I have become a protein-aholic. And not necessarily in just meat. Due to my high cholesterol, I only eat red meat once a week, sometimes none. (My body, however, tends to run low on iron. And while I eat a lot of spinach, red meat works the best.) Nuts are my favorite way of getting protein (see #10). Why do I love protein so much? Two main reasons. #1- It makes you feel like you have really eaten and keeps you from snacking. (So protein is especially important at breakfast.) And #2- It's what the body uses to rebuild the torn muscles you have used while working out, therefore essential for eating after a workout. When you eat protein, you can build your muscles. When you build your muscles, you raise your metabolism (because muscle uses more energy- heat- calories than fat). When you raise your metabolism, you can relax about how much you are eating. So, go ahead and eat that chicken.
Fat, basically, makes everything stick around longer. That is why it is not necessarily a bad thing. Fat, combined with protein, will help your body get the best use out of the protein in the muscle-building process (see above.) This is why drinking chocolate milk or eating peanut butter are great ways to recover after a workout. However, fat also makes sugar stick around longer. And sugar that stays around too long and is not converted into energy (in a non-diabetic person) will just latch onto the fat and stick around on your body. So, consuming sugar and not working it off leads to more fat on your body, thanks to the sugar. (Because fat is substantial and contributes to the weight of your body. Sugar does not.) This is where the Calories In > Calories Out = Gained Weight theory is actually true.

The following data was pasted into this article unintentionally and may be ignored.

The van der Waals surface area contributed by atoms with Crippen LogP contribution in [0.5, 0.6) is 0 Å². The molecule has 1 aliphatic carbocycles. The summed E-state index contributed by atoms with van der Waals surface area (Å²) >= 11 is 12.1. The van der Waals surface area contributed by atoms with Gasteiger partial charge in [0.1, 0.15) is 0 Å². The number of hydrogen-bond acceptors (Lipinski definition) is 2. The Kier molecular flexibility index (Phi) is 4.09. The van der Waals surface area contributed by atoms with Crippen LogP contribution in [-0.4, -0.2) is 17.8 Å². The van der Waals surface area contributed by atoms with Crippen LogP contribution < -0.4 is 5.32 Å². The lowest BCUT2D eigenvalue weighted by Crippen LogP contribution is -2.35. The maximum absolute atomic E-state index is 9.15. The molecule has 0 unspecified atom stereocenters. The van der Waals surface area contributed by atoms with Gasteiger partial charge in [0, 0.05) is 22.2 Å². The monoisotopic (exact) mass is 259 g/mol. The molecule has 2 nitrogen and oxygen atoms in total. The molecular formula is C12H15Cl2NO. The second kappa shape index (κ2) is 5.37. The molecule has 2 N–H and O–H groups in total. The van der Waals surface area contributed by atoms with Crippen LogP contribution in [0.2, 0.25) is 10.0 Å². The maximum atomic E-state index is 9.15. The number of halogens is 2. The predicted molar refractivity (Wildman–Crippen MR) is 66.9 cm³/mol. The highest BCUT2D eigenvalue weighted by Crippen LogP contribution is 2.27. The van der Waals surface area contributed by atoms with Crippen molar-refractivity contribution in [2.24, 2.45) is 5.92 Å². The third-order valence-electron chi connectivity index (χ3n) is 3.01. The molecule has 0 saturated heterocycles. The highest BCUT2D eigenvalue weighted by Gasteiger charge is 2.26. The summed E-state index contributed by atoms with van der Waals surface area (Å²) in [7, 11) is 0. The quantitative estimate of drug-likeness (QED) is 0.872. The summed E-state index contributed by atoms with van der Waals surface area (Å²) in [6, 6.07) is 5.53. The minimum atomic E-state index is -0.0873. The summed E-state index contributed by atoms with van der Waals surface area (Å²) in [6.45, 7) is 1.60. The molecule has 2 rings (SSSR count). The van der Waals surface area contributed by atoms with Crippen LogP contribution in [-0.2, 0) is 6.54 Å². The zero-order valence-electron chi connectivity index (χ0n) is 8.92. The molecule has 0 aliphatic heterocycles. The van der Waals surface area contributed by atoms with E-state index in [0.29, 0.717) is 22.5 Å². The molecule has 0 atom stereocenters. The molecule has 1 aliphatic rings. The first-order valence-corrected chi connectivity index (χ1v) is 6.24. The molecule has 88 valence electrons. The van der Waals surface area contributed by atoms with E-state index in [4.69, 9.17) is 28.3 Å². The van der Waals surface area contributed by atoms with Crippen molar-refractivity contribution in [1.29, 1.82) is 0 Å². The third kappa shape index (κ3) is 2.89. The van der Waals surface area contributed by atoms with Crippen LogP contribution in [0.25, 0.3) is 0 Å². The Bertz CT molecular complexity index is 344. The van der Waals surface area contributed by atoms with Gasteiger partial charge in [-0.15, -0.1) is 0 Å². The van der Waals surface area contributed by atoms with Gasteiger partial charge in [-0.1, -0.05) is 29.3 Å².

You might hear that carbohydrates are bad. But the realm of carbohydrates is so vast, it's hard to make such a generalization. There are simple and complex carbohydrates - simple ones break down easily in your body and are converted quickly into the sugar you use for energy. Your body NEEDS carbohydrates, because you NEED energy. There's a diet out there (that starts with the letter A…) that does not allow consumption of any carbs. Do you lose weight from it? Yes. The principle is that your body eats away at your fat and muscle instead of sugar (which is a carbohydrate) for energy. If you stick with this diet for too long, however, it is very dangerous, as I have seen firsthand. When your body has to use muscle for energy instead of sugar, it gives off an acidic by-product. Too much acid in your blood will eventually rot your body and cause it to shut down. (This is also a complication Type 1 diabetics can suffer when they don't get the insulin they need to allow sugar into their cells to make energy, or basically not getting proper use of the sugar. My daughter went into a condition known as diabetic ketoacidosis, where there was too much acid in her blood, and she came within a centimeter of her life.)
Bottom line? Eat carbs for energy (especially beneficial an hour or two before a workout), but not more than your body will use, or the carbs will metabolize into sugar that sticks around… see below.